Nothing is Real - Just Ask The Tech Media

No, this isn't about A-Rod and his use of steroids in 2003. Truthfully, I'm a Yankees fan and at this point, I don't care.
Written by Paul Greenberg, Contributor

No, this isn't about A-Rod and his use of steroids in 2003. Truthfully, I'm a Yankees fan and at this point, I don't care. That was 2003 and this is now.

Okay. On to the subject matter at hand.

My great buddy and industry pundit Denis Pombriant wrote an article this morning about the three departures at salesforce.com that were announced last week that puts it in the perspective it should be in.  The two layoffs of sales executives and the departure (voluntary) of Steve Cakebread, CFO (twice), Chief Strategy Officer (after Tien Tzuo left for Zuora), member of the Cakebread Winery family (just threw that in for color - wine red of course) and a genuine superstah for salesforce.com.  I can't speak for the two sales execs, but I can tell you that Steve will be missed there.  I remember back in 2004, I was visiting salesforce.com for the first of what became many times at 1 Market St. in SF and I briefly met with Steve Cakebread. He told me that the salesforce.com fiscal year actually ended on January 31 each year. I asked him why and he told me "if you were a prospect or existing salesforce customer, it's pretty likely that your fiscal year ended when most companies did - December 31.  Would you want a salesperson hounding you to close a deal so he could get it in under his deadline at the point you were trying to close your fiscal year?  I doubt it.  So we moved it January 31 so our customers and prospects would be just conducting normal business and gearing up the year. It seemed to be better for our customers and us."

That made a HUGE impression on me then.  It was one of the first moments that I thought that salesforce.com was culturally geared toward their customers - which of course is how replicable customer-centrism works in a good company.  Maybe he was just telling me a story - I don't really know. I didn't get to know him that well. But if it was only a story - it was a great story.

He will be missed.

But, here's the deal. Once again, salesforce.com is now being treated like Microsoft and being dissected like a frog in student 9th grade biology - and about as well as that poor formaldehyded frog too.  About 80% of the headlines, with once again the reasoned exception of my influencer pal Denis P. - threw out headlines like this:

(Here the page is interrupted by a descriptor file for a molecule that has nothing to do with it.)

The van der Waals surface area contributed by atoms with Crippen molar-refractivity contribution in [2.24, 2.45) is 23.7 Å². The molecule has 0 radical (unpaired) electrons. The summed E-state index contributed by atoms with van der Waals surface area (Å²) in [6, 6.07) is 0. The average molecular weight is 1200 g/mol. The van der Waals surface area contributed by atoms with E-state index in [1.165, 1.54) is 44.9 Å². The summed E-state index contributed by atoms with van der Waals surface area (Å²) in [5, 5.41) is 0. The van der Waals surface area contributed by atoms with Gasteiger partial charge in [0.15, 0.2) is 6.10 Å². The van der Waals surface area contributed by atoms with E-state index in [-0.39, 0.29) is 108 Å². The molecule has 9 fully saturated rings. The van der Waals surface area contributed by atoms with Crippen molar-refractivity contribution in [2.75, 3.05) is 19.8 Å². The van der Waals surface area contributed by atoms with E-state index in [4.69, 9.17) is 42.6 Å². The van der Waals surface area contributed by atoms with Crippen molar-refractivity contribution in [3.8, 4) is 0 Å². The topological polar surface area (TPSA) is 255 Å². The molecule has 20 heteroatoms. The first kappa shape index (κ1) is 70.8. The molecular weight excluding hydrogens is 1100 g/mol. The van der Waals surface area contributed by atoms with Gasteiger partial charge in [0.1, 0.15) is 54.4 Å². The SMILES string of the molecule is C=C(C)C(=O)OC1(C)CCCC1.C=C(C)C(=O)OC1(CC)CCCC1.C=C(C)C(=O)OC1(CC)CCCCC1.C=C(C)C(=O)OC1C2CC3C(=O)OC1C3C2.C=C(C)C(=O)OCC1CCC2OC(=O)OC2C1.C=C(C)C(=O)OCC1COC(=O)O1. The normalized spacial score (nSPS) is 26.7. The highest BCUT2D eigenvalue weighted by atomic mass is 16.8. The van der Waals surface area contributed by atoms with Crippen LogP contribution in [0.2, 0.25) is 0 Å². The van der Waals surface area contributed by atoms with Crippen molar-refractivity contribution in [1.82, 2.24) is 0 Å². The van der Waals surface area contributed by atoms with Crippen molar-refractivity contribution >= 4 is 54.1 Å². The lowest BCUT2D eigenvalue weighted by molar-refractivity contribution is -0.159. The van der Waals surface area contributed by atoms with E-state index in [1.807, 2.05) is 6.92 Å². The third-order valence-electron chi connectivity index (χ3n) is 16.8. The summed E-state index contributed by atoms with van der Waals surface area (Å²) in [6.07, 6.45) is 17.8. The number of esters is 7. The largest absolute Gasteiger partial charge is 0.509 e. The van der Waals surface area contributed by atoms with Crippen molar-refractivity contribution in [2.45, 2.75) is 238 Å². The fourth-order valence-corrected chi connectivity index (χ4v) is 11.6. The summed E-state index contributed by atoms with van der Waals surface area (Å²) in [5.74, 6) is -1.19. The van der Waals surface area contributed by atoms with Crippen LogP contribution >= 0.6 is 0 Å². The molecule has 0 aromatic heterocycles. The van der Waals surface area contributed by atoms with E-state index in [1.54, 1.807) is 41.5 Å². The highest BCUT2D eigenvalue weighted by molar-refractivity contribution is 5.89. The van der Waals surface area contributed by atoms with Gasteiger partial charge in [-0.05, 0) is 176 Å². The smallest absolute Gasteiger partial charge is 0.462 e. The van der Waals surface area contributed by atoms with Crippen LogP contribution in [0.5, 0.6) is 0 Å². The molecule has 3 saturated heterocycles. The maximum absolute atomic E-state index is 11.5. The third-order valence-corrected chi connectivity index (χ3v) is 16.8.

"Salesforce.com Falls As Execs Leave Company" (stock price dropped the next day and article speculated salesforce.com was not as robust as expected. Headline more dire than story).

"Trouble at Salesforce?" (article admitted that Cakebread leaving was to pursue personal interests. Once again, headline more dire than story).

Ad nauseum

Here's the scoop.  First, two sales execs were let go and salesforce.com claims it wasn't for performance related issues. I'm inclined to believe them.   Second, Steve Cakebread resigned. The man is a star. He's earned his stripes. He can do what he wants and leaving doesn't always have to be due to some dispute or a problem.  Hasn't anyone ever left somewhere to go to something else because, gasp, they want to?

Denis puts it really well:

"Three jobs, even executive jobs, at a billion-dollar company is hardly newsworthy except that it gives tongues the opening they might need to wag." And wag they did."

Look, I have my concerns about salesforce.com and I laid them out here. But I also think that they're situated well enough to not only weather the 2009 economic storm but to make some headway for the enterprise software industry during this year. I'm not an economist, nor do I have any proprietary interest in salesforce.com, nor do I care whether salesforce.com, Oracle, SAP, SugarCRM or any enterprise application "wins" whatever it is they think they are competing for against the "competition."  What I care about is that when 2 execs are let go at a company and one leaves - which adds up to three - it doesn't add up to a million mouths chattering well beyond implications of the event.

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